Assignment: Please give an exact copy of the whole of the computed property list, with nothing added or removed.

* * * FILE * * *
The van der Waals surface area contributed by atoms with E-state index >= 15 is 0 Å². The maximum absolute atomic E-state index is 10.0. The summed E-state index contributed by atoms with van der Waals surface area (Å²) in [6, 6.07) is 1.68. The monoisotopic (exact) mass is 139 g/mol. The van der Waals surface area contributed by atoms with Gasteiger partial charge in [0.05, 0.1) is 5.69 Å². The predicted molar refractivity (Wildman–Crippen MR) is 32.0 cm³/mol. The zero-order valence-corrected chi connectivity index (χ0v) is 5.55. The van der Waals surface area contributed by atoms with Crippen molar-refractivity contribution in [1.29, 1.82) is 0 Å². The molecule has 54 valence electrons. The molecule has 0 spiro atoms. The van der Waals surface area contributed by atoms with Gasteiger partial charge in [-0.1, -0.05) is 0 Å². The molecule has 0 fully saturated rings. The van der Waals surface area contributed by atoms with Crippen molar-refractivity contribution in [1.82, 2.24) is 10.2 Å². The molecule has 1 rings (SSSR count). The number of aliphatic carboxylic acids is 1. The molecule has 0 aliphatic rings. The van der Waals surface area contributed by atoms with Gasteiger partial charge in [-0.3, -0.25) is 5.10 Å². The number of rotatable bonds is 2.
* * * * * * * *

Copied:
The van der Waals surface area contributed by atoms with E-state index >= 15 is 0 Å². The maximum absolute atomic E-state index is 10.0. The summed E-state index contributed by atoms with van der Waals surface area (Å²) in [6, 6.07) is 1.68. The monoisotopic (exact) mass is 139 g/mol. The van der Waals surface area contributed by atoms with Gasteiger partial charge in [0.05, 0.1) is 5.69 Å². The predicted molar refractivity (Wildman–Crippen MR) is 32.0 cm³/mol. The zero-order valence-corrected chi connectivity index (χ0v) is 5.55. The van der Waals surface area contributed by atoms with Crippen molar-refractivity contribution in [1.29, 1.82) is 0 Å². The molecule has 54 valence electrons. The molecule has 0 spiro atoms. The van der Waals surface area contributed by atoms with Gasteiger partial charge in [-0.1, -0.05) is 0 Å². The molecule has 0 fully saturated rings. The van der Waals surface area contributed by atoms with Crippen molar-refractivity contribution in [1.82, 2.24) is 10.2 Å². The molecule has 1 rings (SSSR count). The number of aliphatic carboxylic acids is 1. The molecule has 0 aliphatic rings. The van der Waals surface area contributed by atoms with Gasteiger partial charge in [-0.3, -0.25) is 5.10 Å². The number of rotatable bonds is 2.